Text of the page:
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Yes, Denny Hamlin’s meme was racist, damaging and proof NASCAR still has work to do

Denny Hamlin should have known better.

One of NASCAR’s highest profile drivers — a 41-year-old three-time Daytona 500 winner and 23XI Racing team co-owner — should have known not to tweet a racist, anti-Asian meme.

Even if it was his attempt to poke fun at his friend and competitor, Kyle Larson, who ignited a wreck Sunday at Talladega Superspeedway that collected the two 23XI cars, a racist joke emphasizing harmful anti-Asian-American stereotypes is unacceptable.

On the last lap of the GEICO 500, Larson was running near the front and moved multiple lanes up the track to try to steal the lead and victory. In the process, he made contact with Kurt Busch’s car, and as Busch bounced off the outside wall and came back into traffic, he hit Bubba Wallace, ruining both 23XI cars’ chances of a strong finish. That’s racing; it happens.

Monday, Hamlin tried to poke fun at Larson, seemingly without thinking about the destructive effects of racist jokes that uphold dehumanizing stereotypes. He tweeted a meme: A clip from Family Guy, a show no stranger to racist and misogynistic jokes, upholding an ugly stereotype about Asian-American women not being able to drive well. To make matters worse, the clip features a character — Hamlin’s meme superimposed Larson’s name over her — with heavily stereotyped accent.

Hamlin could have used any meme, any joke to tease Larson — who is half Japanese and the only Asian-American full-time driver in the NASCAR Cup Series — about his last-lap incident. The internet is abundant with meme choices that don’t target already marginalized groups of people, and he could have chosen any one of those to tease his buddy.

Had he tweeted a meme that wasn’t inherently racist and simply made an innocuous joke about Larson, it probably would have been fine. But he employed an already malevolent and demeaning punchline to make his point, and that’s the problem.

Later that night, Hamlin deleted the tweet and apologized — though he should have further explained why it’s offensive.

But some in the NASCAR world, like FOX Sports’ Mike Joy, and fans still missed why this was so horribly offensive and that there were, in fact, racial implications.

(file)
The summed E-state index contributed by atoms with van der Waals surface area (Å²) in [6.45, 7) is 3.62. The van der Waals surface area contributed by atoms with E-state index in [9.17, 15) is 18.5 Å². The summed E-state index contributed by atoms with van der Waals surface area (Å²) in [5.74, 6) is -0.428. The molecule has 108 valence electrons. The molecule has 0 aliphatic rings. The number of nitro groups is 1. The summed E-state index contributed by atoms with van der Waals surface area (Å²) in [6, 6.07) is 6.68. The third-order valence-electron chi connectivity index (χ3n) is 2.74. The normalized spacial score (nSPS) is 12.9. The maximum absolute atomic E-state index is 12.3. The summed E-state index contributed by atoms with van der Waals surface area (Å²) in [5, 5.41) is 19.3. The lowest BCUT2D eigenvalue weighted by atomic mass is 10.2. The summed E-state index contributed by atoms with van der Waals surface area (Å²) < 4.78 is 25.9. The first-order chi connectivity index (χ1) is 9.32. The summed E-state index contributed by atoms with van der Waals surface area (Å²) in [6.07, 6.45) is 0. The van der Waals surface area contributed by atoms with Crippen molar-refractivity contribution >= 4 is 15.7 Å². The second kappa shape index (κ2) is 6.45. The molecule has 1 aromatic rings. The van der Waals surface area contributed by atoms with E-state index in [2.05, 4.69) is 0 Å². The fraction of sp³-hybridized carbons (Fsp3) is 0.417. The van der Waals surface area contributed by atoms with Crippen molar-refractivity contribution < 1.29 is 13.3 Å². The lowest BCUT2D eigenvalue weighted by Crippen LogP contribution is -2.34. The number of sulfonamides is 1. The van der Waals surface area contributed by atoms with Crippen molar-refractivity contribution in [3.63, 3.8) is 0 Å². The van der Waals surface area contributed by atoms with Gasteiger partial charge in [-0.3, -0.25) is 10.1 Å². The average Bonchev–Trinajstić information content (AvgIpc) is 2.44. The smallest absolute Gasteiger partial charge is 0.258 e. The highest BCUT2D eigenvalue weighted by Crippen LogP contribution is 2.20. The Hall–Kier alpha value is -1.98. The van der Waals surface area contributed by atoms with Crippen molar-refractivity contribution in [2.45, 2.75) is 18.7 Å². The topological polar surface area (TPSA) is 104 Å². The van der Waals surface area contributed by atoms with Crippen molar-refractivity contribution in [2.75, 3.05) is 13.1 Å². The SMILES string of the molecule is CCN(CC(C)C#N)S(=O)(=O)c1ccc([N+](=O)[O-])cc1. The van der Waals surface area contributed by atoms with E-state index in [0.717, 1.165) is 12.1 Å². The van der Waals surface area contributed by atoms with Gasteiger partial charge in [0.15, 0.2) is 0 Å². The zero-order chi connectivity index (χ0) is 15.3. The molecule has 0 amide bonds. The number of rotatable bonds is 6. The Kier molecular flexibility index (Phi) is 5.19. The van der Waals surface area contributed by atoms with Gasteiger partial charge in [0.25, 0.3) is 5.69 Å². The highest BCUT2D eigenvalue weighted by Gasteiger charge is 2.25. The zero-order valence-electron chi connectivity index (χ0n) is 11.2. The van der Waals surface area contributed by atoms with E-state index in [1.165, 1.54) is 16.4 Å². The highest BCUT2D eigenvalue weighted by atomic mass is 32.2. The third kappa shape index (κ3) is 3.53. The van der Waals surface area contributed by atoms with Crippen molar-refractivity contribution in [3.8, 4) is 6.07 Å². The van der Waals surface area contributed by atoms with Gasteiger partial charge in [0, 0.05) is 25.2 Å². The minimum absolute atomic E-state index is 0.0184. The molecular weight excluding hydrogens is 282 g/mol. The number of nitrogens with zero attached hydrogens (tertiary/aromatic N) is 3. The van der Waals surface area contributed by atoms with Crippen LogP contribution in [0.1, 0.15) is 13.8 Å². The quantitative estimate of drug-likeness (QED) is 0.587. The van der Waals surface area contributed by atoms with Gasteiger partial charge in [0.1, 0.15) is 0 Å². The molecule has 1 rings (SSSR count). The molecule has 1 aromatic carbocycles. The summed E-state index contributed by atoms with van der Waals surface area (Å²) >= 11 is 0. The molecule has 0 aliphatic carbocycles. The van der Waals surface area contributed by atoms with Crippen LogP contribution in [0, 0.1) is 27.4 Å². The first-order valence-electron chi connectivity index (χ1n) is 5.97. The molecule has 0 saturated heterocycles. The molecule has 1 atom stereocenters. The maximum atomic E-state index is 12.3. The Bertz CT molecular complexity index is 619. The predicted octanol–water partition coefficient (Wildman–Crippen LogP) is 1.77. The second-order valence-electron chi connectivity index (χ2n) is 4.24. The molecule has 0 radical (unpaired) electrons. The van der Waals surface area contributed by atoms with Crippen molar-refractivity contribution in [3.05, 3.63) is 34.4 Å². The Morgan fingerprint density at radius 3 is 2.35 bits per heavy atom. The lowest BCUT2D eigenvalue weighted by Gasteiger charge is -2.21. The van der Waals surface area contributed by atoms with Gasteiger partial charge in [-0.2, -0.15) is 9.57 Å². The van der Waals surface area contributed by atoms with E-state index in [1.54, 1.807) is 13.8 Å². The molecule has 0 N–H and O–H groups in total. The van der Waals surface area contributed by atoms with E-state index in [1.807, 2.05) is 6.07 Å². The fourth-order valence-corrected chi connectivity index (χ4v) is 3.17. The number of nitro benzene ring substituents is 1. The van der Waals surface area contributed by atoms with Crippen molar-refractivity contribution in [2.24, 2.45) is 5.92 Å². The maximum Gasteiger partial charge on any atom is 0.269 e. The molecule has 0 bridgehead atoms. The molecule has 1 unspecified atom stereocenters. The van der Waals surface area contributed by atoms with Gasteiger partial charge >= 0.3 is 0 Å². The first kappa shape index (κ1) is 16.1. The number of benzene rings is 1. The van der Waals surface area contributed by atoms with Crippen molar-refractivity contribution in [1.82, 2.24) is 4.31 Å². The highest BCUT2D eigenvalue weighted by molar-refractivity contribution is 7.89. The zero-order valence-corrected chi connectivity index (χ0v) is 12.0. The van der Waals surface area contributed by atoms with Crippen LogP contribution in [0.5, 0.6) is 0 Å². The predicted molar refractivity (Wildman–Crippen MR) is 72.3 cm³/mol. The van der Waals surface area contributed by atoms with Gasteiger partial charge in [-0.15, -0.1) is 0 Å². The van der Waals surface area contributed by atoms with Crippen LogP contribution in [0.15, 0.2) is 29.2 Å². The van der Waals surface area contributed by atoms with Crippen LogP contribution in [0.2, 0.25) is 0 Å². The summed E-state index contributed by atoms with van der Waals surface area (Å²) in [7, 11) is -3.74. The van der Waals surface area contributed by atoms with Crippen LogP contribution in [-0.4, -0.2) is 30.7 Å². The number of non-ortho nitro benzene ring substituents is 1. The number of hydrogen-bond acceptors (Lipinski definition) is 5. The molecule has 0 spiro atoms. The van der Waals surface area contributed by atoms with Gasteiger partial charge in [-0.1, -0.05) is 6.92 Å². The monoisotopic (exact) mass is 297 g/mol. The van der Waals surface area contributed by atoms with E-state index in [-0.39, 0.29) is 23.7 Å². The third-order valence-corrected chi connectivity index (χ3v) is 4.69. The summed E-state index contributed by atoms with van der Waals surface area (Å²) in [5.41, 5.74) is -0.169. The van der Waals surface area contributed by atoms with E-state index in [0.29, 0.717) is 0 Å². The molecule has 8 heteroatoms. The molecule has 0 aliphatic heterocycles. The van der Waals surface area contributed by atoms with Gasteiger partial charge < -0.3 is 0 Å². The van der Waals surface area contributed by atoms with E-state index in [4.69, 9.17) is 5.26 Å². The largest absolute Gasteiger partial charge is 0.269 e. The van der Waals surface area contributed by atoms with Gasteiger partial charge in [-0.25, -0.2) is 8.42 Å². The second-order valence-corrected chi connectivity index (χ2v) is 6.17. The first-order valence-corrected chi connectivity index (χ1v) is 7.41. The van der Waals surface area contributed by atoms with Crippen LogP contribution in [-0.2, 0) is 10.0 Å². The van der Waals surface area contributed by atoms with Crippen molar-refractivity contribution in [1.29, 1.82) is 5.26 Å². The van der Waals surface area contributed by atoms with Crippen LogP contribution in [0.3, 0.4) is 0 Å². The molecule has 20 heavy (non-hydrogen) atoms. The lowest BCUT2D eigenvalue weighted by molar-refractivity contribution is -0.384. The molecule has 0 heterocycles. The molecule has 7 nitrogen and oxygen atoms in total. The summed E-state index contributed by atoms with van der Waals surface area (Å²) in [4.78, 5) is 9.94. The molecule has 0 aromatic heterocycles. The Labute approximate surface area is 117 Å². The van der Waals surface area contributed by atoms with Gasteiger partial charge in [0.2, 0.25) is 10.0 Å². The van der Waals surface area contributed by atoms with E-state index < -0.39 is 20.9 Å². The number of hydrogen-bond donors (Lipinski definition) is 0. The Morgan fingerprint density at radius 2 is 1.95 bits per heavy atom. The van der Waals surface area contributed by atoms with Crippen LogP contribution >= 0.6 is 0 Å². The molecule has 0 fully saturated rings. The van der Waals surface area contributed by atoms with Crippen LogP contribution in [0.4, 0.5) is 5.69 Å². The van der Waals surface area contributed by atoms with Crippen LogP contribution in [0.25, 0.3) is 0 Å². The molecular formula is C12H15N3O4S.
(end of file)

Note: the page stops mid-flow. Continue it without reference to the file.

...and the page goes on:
A screenshot of a now-deleted tweet from Mike Joy.

As an organization, NASCAR — working to be more inclusive, diversify the predominantly white, male sport and welcome all fans and participants — obviously saw the anti-Asian-American racism in Hamlin’s tweet. And Tuesday, the governing body announced: “This morning, we alerted Hamlin that he must complete sensitivity training and the process must be started by the end of this week.”

Toyota, the manufacturer for both 23XI Racing and Joe Gibbs Racing, the team for which Hamlin competes, agreed with NASCAR’s response.

It doesn’t matter if Larson — who NASCAR suspended and his former team fired in 2020 after the driver used the N-word — wasn’t offended by the joke. It doesn’t matter if you, the reader, are not offended by the joke. A racist joke is still racist. So again, Hamlin should have known better and at least reflected on why he found the joke funny and if it had the potential to cause harm to others.

Often rooted in bigotry or xenophobia, stereotypes are dehumanizing, and reinforcing them can have real-world negative impacts, including violence, especially when the target is a group of people already marginalized or discriminated against.

Hate crime directed toward Asian American and Pacific Islander communities is on the rise and has been exacerbated by the COVID-19 pandemic. As the Center for the Study of Hate and Extremism noted earlier this year, anti-Asian hate crime increased by 339 percent in 2021 compared with 2020, NBC News reported.

Via the American Psychological Association:

“In the incidents documented by Stop AAPI Hate, women were targeted more than two thirds of the time, pointing to more complex gendered stereotypes that also contribute to the current violence, said [Dr. Derald Wing Sue, a professor of psychology and education at Columbia University’s Teachers College], including the shooting deaths of six Asian American women in Atlanta.”

Last year, eight people, including six women of Asian descent, were killed in a shooting rampage at Atlanta-area spas. It happened five days before NASCAR’s race at Atlanta Motor Speedway, and the track and sport honored the victims.

“It definitely hits closer to me probably,” Larson said after winning that 2021 Atlanta race. “Hopefully things will get better in our world. It’s just a terrible, terrible time for Asians. I hope it gets better.”

Barely a year later, one of NASCAR’s biggest stars tweeted a racist joke to his sizable platform at the expense of AAPI communities, particularly women.

NASCAR’s sensitivity training is a slap on the wrist for Hamlin and others who have had to take it before as the result of their actions, including Kyle Busch after using an ableist and derogatory slur in 2021 and Larson after using the N-word in 2020. Whether that training had or will have a meaningful impact on those who have taken it will only be determined by their future behavior and actions.

Hopefully, empathy, compassion and humanity will be reinforced in addition to an education about how racism and bigotry impact people regularly and how to combat it. Hopefully, it will encourage Hamlin and others to ask themselves before saying something: Could this negatively impact an already discriminated against group of people, whether it’s about race, disability, gender or sexual orientation?

Hamlin might not have asked himself that before tweeting the racist meme Monday. But he should have.

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